30. Cartilage • Cartilage • Thick, nonliving matrix • Matrix composed of collagen which is produced by the cartilage cells called Chondrocytes • Flexible and resilient • Shock absorbers • Covers ends of long bones, forms framework for respiratory passages, supports ears and nose, spinal discs, knee joint • Skeletons of some animals are composed of cartilage during early development • Cartilaginous fish (i.e. sharks) have cartilaginous skeletons

  31. Cartilage Chondrocytes Collagen matrix

  32. Bone • Most rigid form of connective tissue • Collagen fibers hardened by deposits of calcium phosphate • Long bones (i.e. arm and leg bones) contain spongy bone and compact bone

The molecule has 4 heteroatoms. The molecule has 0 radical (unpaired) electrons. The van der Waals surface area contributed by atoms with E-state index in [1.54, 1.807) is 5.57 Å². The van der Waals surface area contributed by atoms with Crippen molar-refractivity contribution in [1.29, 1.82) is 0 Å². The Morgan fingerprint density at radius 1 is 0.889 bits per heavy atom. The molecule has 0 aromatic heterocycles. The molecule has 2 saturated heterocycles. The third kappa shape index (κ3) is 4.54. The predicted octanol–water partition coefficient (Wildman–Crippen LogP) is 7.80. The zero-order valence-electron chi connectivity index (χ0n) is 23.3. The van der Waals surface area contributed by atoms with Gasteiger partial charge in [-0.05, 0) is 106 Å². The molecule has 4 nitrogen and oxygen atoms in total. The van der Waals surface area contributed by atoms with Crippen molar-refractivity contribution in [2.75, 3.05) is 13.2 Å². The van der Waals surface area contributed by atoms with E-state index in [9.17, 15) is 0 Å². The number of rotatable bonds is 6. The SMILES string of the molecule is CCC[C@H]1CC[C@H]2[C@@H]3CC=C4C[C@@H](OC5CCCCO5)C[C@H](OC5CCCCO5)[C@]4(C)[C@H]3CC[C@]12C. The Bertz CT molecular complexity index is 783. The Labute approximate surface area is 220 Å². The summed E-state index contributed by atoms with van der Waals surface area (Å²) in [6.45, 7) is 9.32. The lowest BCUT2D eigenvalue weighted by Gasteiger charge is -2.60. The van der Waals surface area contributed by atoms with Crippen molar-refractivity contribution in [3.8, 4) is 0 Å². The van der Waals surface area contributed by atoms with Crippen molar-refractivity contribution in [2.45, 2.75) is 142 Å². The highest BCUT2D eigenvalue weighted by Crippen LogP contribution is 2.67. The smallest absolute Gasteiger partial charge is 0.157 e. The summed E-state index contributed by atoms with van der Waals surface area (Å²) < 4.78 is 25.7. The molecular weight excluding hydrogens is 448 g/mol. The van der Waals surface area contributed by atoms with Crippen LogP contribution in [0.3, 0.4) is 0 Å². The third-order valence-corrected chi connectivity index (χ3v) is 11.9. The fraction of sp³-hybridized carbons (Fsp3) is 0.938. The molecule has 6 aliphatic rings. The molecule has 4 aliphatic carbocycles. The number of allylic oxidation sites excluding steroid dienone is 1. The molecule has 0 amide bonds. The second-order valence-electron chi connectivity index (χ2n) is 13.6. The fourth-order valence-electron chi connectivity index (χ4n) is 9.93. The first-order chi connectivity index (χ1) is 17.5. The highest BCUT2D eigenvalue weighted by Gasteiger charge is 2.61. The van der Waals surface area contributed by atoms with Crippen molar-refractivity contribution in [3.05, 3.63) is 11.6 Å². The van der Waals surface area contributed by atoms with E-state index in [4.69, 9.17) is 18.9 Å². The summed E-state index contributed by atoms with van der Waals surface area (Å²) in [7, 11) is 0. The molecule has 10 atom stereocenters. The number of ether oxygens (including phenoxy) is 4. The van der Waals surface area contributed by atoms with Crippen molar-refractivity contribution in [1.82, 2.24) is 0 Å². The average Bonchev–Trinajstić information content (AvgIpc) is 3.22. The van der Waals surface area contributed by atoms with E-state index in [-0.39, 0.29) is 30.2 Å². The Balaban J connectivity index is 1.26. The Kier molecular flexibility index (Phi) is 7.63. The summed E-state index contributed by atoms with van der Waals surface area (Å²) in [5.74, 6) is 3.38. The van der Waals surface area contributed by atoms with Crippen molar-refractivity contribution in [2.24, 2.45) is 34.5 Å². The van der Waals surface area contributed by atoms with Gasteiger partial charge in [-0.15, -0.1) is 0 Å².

33. Compact Bone • Hard and dense • Makes up main shaft of long bones • Outer layer of other bones • Each ring-like unit with the central canal make up an osteon

  34. Spongy Bone • Also called cancellous bone • Has more spaces than compact bone • Found at the ends of long bones and the center of other bones • Made of meshwork of small, bony plates filled with red marrow where blood cells form

  35. Bone Remodeling • Allows skeleton to alter its shape in response to demands placed on it. • More you use certain bones, the thicker and stronger they will become

  36. Osteoporosis

  37. Joints • Hinge joint • Located in elbows, knees, and fingers • Movement in only 2 directions • Ball and socket joint • Ex. Hip and shoulder • Round end of one bone fits into depression of another • Movement in several directions

  38. Three Types of Joints

  39. Origin and Insertion of a Muscle • Origin • End of muscle that is fixed to bone by a tendon that remains stationary • Insertion • Other end of muscle that is attached to bone on the other side of a joint which is moved by the muscle • Ex. Biceps muscle